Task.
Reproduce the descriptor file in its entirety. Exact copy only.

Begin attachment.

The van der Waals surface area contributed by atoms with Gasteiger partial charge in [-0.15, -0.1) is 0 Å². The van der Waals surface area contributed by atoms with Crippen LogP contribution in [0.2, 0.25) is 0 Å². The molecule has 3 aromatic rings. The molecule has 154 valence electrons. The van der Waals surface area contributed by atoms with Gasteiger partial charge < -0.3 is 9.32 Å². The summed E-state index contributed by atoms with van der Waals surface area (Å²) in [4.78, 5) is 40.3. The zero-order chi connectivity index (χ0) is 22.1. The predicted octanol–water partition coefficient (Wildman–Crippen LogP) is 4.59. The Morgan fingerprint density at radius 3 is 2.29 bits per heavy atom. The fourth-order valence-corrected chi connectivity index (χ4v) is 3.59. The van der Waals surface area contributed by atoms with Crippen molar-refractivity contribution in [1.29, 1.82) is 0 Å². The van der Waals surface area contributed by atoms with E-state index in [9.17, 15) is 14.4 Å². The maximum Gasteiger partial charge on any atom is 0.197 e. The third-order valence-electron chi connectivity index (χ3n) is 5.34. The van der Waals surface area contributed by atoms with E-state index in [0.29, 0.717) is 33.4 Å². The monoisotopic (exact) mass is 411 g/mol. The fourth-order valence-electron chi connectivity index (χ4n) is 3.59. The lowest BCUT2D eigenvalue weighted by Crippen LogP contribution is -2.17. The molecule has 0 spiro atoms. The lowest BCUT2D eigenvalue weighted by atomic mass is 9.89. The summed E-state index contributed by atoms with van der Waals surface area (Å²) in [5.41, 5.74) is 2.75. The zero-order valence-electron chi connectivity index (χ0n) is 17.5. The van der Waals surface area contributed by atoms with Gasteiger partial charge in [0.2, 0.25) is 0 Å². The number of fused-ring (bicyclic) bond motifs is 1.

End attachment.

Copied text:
The van der Waals surface area contributed by atoms with Gasteiger partial charge in [-0.15, -0.1) is 0 Å². The van der Waals surface area contributed by atoms with Crippen LogP contribution in [0.2, 0.25) is 0 Å². The molecule has 3 aromatic rings. The molecule has 154 valence electrons. The van der Waals surface area contributed by atoms with Gasteiger partial charge < -0.3 is 9.32 Å². The summed E-state index contributed by atoms with van der Waals surface area (Å²) in [4.78, 5) is 40.3. The zero-order chi connectivity index (χ0) is 22.1. The predicted octanol–water partition coefficient (Wildman–Crippen LogP) is 4.59. The Morgan fingerprint density at radius 3 is 2.29 bits per heavy atom. The fourth-order valence-corrected chi connectivity index (χ4v) is 3.59. The van der Waals surface area contributed by atoms with Crippen molar-refractivity contribution in [1.29, 1.82) is 0 Å². The van der Waals surface area contributed by atoms with E-state index in [9.17, 15) is 14.4 Å². The maximum Gasteiger partial charge on any atom is 0.197 e. The third-order valence-electron chi connectivity index (χ3n) is 5.34. The van der Waals surface area contributed by atoms with E-state index in [0.29, 0.717) is 33.4 Å². The monoisotopic (exact) mass is 411 g/mol. The fourth-order valence-electron chi connectivity index (χ4n) is 3.59. The lowest BCUT2D eigenvalue weighted by Crippen LogP contribution is -2.17. The molecule has 0 spiro atoms. The lowest BCUT2D eigenvalue weighted by atomic mass is 9.89. The summed E-state index contributed by atoms with van der Waals surface area (Å²) in [5.41, 5.74) is 2.75. The zero-order valence-electron chi connectivity index (χ0n) is 17.5. The van der Waals surface area contributed by atoms with Gasteiger partial charge in [0.2, 0.25) is 0 Å². The number of fused-ring (bicyclic) bond motifs is 1.